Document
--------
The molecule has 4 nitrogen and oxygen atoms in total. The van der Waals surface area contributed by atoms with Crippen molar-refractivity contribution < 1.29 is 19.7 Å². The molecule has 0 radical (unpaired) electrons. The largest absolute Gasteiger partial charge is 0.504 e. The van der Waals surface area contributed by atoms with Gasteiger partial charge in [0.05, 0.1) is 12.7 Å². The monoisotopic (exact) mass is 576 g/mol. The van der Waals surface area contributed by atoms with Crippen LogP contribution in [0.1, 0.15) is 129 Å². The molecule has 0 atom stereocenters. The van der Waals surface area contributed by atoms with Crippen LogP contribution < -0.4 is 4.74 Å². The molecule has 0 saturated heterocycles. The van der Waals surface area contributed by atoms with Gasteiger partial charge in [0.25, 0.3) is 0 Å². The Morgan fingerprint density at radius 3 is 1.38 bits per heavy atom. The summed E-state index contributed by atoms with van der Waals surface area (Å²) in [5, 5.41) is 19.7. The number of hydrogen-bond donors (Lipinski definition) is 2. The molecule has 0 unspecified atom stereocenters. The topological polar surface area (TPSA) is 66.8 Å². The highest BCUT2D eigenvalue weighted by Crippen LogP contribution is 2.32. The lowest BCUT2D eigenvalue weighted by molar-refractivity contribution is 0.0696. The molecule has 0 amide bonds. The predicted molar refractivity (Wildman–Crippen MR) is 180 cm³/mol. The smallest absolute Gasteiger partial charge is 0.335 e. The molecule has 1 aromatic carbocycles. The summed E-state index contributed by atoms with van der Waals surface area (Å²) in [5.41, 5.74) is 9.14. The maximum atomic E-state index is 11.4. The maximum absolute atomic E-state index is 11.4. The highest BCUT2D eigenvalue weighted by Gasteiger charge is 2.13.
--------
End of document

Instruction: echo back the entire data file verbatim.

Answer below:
The molecule has 4 nitrogen and oxygen atoms in total. The van der Waals surface area contributed by atoms with Crippen molar-refractivity contribution < 1.29 is 19.7 Å². The molecule has 0 radical (unpaired) electrons. The largest absolute Gasteiger partial charge is 0.504 e. The van der Waals surface area contributed by atoms with Gasteiger partial charge in [0.05, 0.1) is 12.7 Å². The monoisotopic (exact) mass is 576 g/mol. The van der Waals surface area contributed by atoms with Crippen LogP contribution in [0.1, 0.15) is 129 Å². The molecule has 0 atom stereocenters. The van der Waals surface area contributed by atoms with Crippen LogP contribution < -0.4 is 4.74 Å². The molecule has 0 saturated heterocycles. The van der Waals surface area contributed by atoms with Gasteiger partial charge in [0.25, 0.3) is 0 Å². The Morgan fingerprint density at radius 3 is 1.38 bits per heavy atom. The summed E-state index contributed by atoms with van der Waals surface area (Å²) in [5, 5.41) is 19.7. The number of hydrogen-bond donors (Lipinski definition) is 2. The molecule has 0 unspecified atom stereocenters. The topological polar surface area (TPSA) is 66.8 Å². The highest BCUT2D eigenvalue weighted by Crippen LogP contribution is 2.32. The lowest BCUT2D eigenvalue weighted by molar-refractivity contribution is 0.0696. The molecule has 0 amide bonds. The predicted molar refractivity (Wildman–Crippen MR) is 180 cm³/mol. The smallest absolute Gasteiger partial charge is 0.335 e. The molecule has 1 aromatic carbocycles. The summed E-state index contributed by atoms with van der Waals surface area (Å²) in [5.41, 5.74) is 9.14. The maximum atomic E-state index is 11.4. The maximum absolute atomic E-state index is 11.4. The highest BCUT2D eigenvalue weighted by Gasteiger charge is 2.13.